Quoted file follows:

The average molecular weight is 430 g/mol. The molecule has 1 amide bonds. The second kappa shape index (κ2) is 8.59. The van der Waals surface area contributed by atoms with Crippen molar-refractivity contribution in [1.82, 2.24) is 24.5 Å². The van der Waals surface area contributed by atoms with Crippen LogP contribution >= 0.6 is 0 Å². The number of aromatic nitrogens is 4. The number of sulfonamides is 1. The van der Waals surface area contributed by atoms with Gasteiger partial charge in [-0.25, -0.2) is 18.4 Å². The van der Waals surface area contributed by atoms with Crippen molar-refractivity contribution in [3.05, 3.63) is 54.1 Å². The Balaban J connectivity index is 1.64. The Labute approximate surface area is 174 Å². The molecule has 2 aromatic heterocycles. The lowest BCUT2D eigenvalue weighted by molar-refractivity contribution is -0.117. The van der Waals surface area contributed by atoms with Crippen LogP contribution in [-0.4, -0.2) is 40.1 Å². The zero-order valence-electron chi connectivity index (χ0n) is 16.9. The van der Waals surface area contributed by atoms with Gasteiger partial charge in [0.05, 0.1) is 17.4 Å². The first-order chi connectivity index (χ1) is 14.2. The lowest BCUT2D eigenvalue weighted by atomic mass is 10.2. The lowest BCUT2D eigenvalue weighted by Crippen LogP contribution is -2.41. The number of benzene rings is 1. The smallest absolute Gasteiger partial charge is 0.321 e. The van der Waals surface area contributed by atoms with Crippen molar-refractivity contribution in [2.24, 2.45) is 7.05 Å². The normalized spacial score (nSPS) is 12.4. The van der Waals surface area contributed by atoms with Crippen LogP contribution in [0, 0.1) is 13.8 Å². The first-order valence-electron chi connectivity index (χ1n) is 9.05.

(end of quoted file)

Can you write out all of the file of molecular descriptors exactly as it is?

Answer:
The average molecular weight is 430 g/mol. The molecule has 1 amide bonds. The second kappa shape index (κ2) is 8.59. The van der Waals surface area contributed by atoms with Crippen molar-refractivity contribution in [1.82, 2.24) is 24.5 Å². The van der Waals surface area contributed by atoms with Crippen LogP contribution >= 0.6 is 0 Å². The number of aromatic nitrogens is 4. The number of sulfonamides is 1. The van der Waals surface area contributed by atoms with Gasteiger partial charge in [-0.25, -0.2) is 18.4 Å². The van der Waals surface area contributed by atoms with Crippen molar-refractivity contribution in [3.05, 3.63) is 54.1 Å². The Balaban J connectivity index is 1.64. The Labute approximate surface area is 174 Å². The molecule has 2 aromatic heterocycles. The lowest BCUT2D eigenvalue weighted by molar-refractivity contribution is -0.117. The van der Waals surface area contributed by atoms with Crippen LogP contribution in [-0.4, -0.2) is 40.1 Å². The zero-order valence-electron chi connectivity index (χ0n) is 16.9. The van der Waals surface area contributed by atoms with Gasteiger partial charge in [0.05, 0.1) is 17.4 Å². The first-order chi connectivity index (χ1) is 14.2. The lowest BCUT2D eigenvalue weighted by atomic mass is 10.2. The lowest BCUT2D eigenvalue weighted by Crippen LogP contribution is -2.41. The number of benzene rings is 1. The smallest absolute Gasteiger partial charge is 0.321 e. The van der Waals surface area contributed by atoms with Crippen molar-refractivity contribution in [2.24, 2.45) is 7.05 Å². The normalized spacial score (nSPS) is 12.4. The van der Waals surface area contributed by atoms with Crippen LogP contribution in [0, 0.1) is 13.8 Å². The first-order valence-electron chi connectivity index (χ1n) is 9.05.